Macabre display catches the eye, helps animals

October 11, 2009|By RICHARD F. BELISLE

CHARLES TOWN, W.Va. -- It doesn't seem to fit.

Debbie Pletz comes across as an easygoing, lovely, sweet woman. She lives in an aging, white stucco Victorian on East Washington Street and, like many people, she likes to display her "creativity" on her front lawn.

But Pletz's creativity careens to the macabre when Halloween rolls around. Her yard becomes home to zombies, witches, warlocks, severed heads and body parts strewn about with bloody stumps and innards exposed. Plus, there are skeletons and monsters galore.

A particular ghoulish touch, one of Pletz's new creations this year, is a couple dining alfresco at a small table, their plates filled with human remains. The source of their meal is a nearby electric chair, where victims line up to be "cooked" for the diners.


"I see this as a way of me expressing my creativity," Pletz said. "Nothing seems gory to me. It's art, just decoration."

On a quiet recent Wednesday afternoon, a half-dozen folks stopped by to gawk at and photograph the results of Pletz's dark imagination.

One, a neighbor, told Pletz that she liked "scary stuff" and that she thought that Halloween was getting "more cutesy every year."

Pletz said she has been putting up her display for seven years.

"I have no idea how it got to the point it's gotten to now," she said of the growing display.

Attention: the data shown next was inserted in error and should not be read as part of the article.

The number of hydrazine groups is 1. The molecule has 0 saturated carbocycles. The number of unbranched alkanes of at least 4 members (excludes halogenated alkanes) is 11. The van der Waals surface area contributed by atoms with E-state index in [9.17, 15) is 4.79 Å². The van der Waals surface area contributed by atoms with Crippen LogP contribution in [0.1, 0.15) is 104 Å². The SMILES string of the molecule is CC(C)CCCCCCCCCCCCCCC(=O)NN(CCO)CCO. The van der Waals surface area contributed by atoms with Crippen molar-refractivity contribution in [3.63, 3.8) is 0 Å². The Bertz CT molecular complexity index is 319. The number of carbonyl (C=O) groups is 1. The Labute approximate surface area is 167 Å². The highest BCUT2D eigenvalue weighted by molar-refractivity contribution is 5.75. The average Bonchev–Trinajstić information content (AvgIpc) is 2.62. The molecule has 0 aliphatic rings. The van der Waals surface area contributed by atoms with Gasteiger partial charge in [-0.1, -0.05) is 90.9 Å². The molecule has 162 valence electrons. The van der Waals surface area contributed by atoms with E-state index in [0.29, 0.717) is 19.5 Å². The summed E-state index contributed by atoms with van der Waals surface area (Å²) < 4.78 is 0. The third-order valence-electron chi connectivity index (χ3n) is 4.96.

In 2007, vandals destroyed some of her figures, prompting her to leave her monsters in the attic last Halloween.

"I was disheartened about the damage," she said.

She decided to try again this year because "people kept asking me to put it back up," she said.

For the first time this year, Pletz put a sign on a wooden bucket seeking donations for the Animal Welfare Society of Jefferson County.

A woman who stopped by Wednesday to photograph the yard dropped money in the bucket as she left.

Pletz said she makes about half the figures that dot her lawn in a variety of gruesome poses. Some require wooden frames, while others are based on mannequins. Their finished features come from a combination of joint compound, paint and burlap.

"Dead brides" is this year's theme, she said, pointing to a corner near the house occupied by eerie women in white gowns, their bloodied, craggy faces anything but beautiful.

Lights -- spotlight, flood and mini -- illuminate the display after dark, making Pletz's multitude of monsters as foreboding as a scene in a "B" horror movie.

Hardly noticeable at first among the larger characters are the numerous smaller rats, snakes and spiders, not to mention the maggots and flies feasting on a clot of blood oozing from a dismembered body.

Some of the creatures are animated. There's the half-man with a noose around his neck hanging from a porch beam trying to pull himself off the rope and the cackling witch stirring her cauldron. 

And no one would want to miss the human slaughterhouse on the side porch.

A few signs warn visitors: "Enter at your own risk," "I'd turn back if I were you."

Then there's the one on a gravestone that wishes one and all a happy Halloween.

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